How “Nightmare Alley” Hair Designer Cliona Furey & Makeup Designer Jo-Ann MacNeil Made Magic
In Guillermo del Toro’s carnival noir Nightmare Alley, the visionary director eschews the supernatural for a period noir to fantastic effect. The film is set largely at a mid-20th-century second-rate carnival filled with schemers, dreamers, hustlers, weirdos, and femme Fatales, with del Toro acting as our carnival barker (that role in the movie actually belongs to Willem Dafoe), taking us on a tour of the lost souls plying their various trades in this shadowy world. Adapted from William Lindsay Gresham’s novel of the same name, Nightmare Alley is centered on Stan Carlisle (Bradley Cooper), a con man who comes to the carnival looking for a score. Carlisle meets his match in Dr. Lillith Ritter (Cate Blanchett), a psychiatrist who possibly surpasses his gift for manipulation. Surrounding these two are a cast of characters as colorful and wounded as you’d expect from a del Toro film, from the vulnerable, small-town girl Molly Cahill (Rooney Mara) to fading star and current carnie Zeena the Seer (Toni Collette), the net effect is a richly realized film that only gets stronger the deeper we get into the madness of this world.
Two key collaborators who helped del Toro realize his vision were hair designer Cliona Furey and makeup designer Jo-Ann MacNeil. Plunging into the world of noir films, old carnival images, and del Toro’s own vivid dreamworld, Furey and MacNeil’s contributions help immerse the viewer in a deeply satisfying, increasingly weird world.
Here’s how these two talented filmmakers pulled it off.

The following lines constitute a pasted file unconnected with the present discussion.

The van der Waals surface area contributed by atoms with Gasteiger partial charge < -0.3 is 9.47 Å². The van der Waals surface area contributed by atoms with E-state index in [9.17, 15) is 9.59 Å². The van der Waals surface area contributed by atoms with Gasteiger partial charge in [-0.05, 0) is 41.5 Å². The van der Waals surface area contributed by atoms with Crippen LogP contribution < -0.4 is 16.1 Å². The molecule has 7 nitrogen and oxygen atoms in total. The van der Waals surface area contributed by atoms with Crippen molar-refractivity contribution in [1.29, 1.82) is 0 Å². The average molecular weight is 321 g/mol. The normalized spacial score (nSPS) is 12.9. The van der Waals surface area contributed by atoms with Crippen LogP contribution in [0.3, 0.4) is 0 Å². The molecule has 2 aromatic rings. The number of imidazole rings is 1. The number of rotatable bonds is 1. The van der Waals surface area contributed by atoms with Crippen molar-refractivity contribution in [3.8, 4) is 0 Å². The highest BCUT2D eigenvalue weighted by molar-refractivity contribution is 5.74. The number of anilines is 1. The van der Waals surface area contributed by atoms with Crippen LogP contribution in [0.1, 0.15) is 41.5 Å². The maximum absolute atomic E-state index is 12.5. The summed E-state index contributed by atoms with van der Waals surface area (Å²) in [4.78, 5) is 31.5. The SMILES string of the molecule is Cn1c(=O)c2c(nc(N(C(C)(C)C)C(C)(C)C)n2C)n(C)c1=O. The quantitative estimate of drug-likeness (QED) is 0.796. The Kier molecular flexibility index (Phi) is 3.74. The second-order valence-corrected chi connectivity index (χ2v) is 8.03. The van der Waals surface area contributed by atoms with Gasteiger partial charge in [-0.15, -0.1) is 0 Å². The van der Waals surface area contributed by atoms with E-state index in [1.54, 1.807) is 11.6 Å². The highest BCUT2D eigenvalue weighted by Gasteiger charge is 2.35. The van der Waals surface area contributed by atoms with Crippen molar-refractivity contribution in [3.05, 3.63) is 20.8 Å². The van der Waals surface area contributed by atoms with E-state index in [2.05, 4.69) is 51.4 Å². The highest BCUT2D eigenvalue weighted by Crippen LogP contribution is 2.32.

How do you break down the script to look for bits of insight into the character’s mindsets and situations to help you create their appearance?
Jo-Ann: When I got the script I dove right in. I built individual character breakdowns with notes on moments and key interactions that may influence their appearance. I started researching the time, the era, what was happening in the world around them, and how that would affect not only their makeup choices but what was available to them at the time. The carnival was set in 1939 at the end of the Great Depression and the city was set in 1941 when most of Europe was on the brink of war. This really helped me build a clear vision of what I wanted each world and character to look and feel like.
Cliona: I rely greatly on the script and find little backstories to emulate in the hair design. Molly is a young, small-town vulnerable girl at the carnival so I created her short, soft and simple bob. For the city, I have Molly trying to look more mature for Stanton, now in shoulder-length forties waves on stage, yet in private the hair is tied back softly as she eats chocolates.
How much research did you do into the specific carnival environment of the 1930s, and carnies in general?
Cliona: Lots! I collected hundreds of 1930s carnival images and stills from old film clips and posted them all over the walls in the hair trailer. I’m very visual and surround myself with reference images. For example, I researched burlesque stars from the thirties like Faith Bacon and Sally Rand which inspired me for the carnival peep showgirls.
Jo-Ann: I did a lot of research, I watched The Freaks (1932) and the original film Nightmare Alley (1947), and even read [William Lindsay Gresham]’s book to draw inspiration from. I love the era and the richness of the characters. Each person had an individual backstory that linked to their life choices and jobs and we wanted to portray that. I researched the period to see not only their lives but also what was happening in the world that would influence makeup. I built look boards in pre-production and updated them throughout the whole film.
What kind of early conversations did you have with Guillermo del Toro about the look he wanted for these characters?
Cliona: My first meeting with Guillermo was in September 2019. He had specific concepts for the main character’s looks. I showed him an old black and white film clip of an outdoor jazz festival as motivation for the carnival-goers. Guillermo was enthusiastic that I was on the right page.